‘Chemistry’ in Relationships
Dr Jonathan Haverkampf
Interpersonal chemistry does not make a relationship. Actors can have amazing chemistry but most of the time they do not end up in a ‘real’ relationship. Many of them know that chemistry can make their work easier, but it requires much more for a healthy relationship. Some do not, and this can lead to a series of unfulfilling relationships. Chemistry signals mutual understanding on an unconscious level, which can benefit a relationship, but it cannot maintain it by itself.
Chemistry is how people resonate, how they respond to one message from their partners with another. It implies an understanding for a sequence of messages, but it does not necessarily mean an understanding for the other person as a whole. Interpersonal chemistry can facilitate an understanding for the other person, often though the problem is that the ease of communicating on one level means less of a perceived need to work on one’s interpersonal communication in general.
What we mean by ‘chemistry’ is something that can be observed and empirically observed. The agreement among different people on whether there is chemistry in an interaction is quite remarkable, as any discussion on chemistry between celebrities will attest to. We just know it when we see it. Humans are very good at observing the quality of an interaction, even if they cannot explain why. This is one reason why children who are exposed to unhealthy or even destructive communication between their parents do remember that the interaction was unhealthy or destructive. Since they are more likely to remember their own emotional reaction to the interaction than the details, what might get stored in the brain is that interactions between adult men and women can be scary and unhealthy. It then requires additional information to clarify that while this might be true in some cases, it is not the case in general. Reflecting on the details and the differences in interactions, can make the world more predictable again. Over time we learn that easy mutual understanding and enjoyable engagement on one level, ‘chemistry’, is only part of the story of relationships.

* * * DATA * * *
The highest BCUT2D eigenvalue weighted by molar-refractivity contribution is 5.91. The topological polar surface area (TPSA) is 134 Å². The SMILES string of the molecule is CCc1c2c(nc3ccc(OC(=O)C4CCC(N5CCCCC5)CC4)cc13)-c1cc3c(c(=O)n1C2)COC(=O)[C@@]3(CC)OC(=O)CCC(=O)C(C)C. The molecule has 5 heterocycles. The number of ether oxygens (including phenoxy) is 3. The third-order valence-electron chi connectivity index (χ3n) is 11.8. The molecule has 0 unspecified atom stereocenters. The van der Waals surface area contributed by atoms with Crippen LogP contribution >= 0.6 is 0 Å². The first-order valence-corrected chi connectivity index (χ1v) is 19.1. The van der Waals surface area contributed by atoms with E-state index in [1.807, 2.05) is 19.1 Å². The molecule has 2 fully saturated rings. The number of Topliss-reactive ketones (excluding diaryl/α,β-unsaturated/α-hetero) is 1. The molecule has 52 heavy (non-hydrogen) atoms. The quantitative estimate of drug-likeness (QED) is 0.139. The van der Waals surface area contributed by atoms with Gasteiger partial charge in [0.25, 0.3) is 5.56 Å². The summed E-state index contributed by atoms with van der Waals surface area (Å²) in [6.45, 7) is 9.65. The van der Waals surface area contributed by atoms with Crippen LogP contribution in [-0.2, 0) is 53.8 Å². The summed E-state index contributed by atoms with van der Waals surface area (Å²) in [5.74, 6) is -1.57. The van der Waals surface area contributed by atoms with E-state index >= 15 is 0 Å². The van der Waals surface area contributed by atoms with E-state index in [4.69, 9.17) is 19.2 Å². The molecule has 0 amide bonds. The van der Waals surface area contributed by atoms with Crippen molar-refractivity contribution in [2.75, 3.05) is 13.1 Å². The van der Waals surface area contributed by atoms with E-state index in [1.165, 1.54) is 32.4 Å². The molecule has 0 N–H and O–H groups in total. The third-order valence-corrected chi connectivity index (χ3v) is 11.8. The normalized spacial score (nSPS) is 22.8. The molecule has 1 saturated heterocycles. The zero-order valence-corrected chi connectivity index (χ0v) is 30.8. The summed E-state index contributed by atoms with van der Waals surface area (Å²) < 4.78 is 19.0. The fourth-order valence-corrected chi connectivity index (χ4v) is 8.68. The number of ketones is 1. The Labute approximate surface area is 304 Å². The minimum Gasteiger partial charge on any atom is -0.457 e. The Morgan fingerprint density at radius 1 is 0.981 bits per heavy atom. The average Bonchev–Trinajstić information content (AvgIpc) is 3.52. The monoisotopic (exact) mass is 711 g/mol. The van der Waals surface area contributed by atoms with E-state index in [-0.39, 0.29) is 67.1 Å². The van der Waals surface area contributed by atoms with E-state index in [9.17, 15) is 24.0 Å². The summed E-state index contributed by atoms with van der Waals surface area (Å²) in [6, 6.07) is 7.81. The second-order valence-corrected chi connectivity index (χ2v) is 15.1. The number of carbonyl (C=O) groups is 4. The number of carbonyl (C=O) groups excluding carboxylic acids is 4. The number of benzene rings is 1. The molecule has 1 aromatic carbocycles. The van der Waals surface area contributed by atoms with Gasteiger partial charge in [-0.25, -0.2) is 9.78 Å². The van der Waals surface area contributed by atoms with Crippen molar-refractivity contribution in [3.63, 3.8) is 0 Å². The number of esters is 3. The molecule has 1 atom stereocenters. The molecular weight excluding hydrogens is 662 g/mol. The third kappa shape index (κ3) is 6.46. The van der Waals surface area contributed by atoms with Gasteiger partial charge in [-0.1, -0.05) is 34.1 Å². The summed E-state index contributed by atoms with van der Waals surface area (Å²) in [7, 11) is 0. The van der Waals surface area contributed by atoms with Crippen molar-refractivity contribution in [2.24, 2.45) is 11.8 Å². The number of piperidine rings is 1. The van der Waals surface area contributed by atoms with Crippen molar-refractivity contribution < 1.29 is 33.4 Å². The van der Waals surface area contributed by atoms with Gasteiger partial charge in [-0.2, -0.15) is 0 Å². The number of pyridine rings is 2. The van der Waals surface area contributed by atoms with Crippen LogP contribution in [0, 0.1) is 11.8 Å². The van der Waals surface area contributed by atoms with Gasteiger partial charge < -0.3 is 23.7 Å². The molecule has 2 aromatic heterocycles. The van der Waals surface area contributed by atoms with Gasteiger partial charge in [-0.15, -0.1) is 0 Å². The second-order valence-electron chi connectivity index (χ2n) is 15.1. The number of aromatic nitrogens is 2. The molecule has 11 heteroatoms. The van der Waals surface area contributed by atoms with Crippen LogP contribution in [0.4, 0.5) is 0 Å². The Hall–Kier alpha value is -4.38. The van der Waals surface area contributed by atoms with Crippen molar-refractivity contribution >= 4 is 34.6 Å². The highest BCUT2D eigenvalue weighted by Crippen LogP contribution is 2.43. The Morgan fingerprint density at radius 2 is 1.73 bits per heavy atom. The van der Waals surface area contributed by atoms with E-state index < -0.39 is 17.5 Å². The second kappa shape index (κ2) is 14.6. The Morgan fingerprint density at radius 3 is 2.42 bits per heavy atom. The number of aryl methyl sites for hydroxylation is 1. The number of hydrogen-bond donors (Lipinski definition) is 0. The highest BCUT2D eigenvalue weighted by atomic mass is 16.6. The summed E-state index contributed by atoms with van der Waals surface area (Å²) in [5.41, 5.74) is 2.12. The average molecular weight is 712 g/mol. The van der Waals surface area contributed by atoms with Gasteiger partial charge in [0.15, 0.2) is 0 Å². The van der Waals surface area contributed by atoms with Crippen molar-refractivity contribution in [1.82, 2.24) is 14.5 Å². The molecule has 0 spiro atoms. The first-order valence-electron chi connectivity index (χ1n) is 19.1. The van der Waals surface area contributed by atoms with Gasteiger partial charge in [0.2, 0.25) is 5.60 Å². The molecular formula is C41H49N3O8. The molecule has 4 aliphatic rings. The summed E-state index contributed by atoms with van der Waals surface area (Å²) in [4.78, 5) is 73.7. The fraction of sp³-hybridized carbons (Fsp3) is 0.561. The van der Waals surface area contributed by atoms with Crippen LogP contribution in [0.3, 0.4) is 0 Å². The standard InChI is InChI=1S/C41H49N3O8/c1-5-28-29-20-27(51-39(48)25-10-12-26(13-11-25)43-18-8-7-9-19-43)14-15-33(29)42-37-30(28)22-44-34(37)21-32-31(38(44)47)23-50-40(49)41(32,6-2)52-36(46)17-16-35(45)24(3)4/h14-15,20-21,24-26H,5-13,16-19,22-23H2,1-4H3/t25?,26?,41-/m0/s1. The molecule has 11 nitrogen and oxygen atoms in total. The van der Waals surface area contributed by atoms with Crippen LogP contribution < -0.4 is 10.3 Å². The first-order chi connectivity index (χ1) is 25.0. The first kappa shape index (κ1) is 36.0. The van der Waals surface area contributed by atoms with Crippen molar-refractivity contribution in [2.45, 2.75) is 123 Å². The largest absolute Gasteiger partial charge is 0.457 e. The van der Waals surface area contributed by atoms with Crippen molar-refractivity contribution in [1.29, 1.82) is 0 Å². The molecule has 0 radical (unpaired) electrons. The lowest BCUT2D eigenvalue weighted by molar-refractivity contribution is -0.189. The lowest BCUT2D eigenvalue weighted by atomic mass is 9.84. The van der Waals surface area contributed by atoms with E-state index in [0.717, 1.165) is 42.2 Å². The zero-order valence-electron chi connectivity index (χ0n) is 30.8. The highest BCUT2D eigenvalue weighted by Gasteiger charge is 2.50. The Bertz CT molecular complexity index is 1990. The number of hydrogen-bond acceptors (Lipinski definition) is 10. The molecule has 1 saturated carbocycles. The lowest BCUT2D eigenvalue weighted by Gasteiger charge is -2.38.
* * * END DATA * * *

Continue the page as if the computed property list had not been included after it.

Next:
Chemistry is an enjoyable engagement in communication in one area, very much like a game of tennis, an emotional back and forth between two people. There may be losers, when they become conscious of their chemistry or get lost in the emotionally charged exchange. The partners respond to minute details, mostly in the realms of nonverbal communication, that may never be expressed in words. The exchange itself is largely unconscious, unlike the emotions it may trigger in each of them. People can have amazing chemistry to the eyes of an observer, without realizing it consciously. Chemistry is largely an automatic process, and the inherent spontaneity would get lost is people were try to do it consciously.
The understanding for the messages of the other has a biological, a psychological and a situational component. Part of our personality is determined by how our neural networks are built, which is to a significant extent, though not wholly, determined by our genes. The psychological aspect is the information that has been stored in the system of neural networks, comprising our life experiences and the information we have heard, read, felt, and so on. The situational aspect is how we decode the messages from other people depending on the situation we are in. Whether your partner winks at you or a police officer might mean two very different things depending on the situation, even if the police officer happens to be your partner.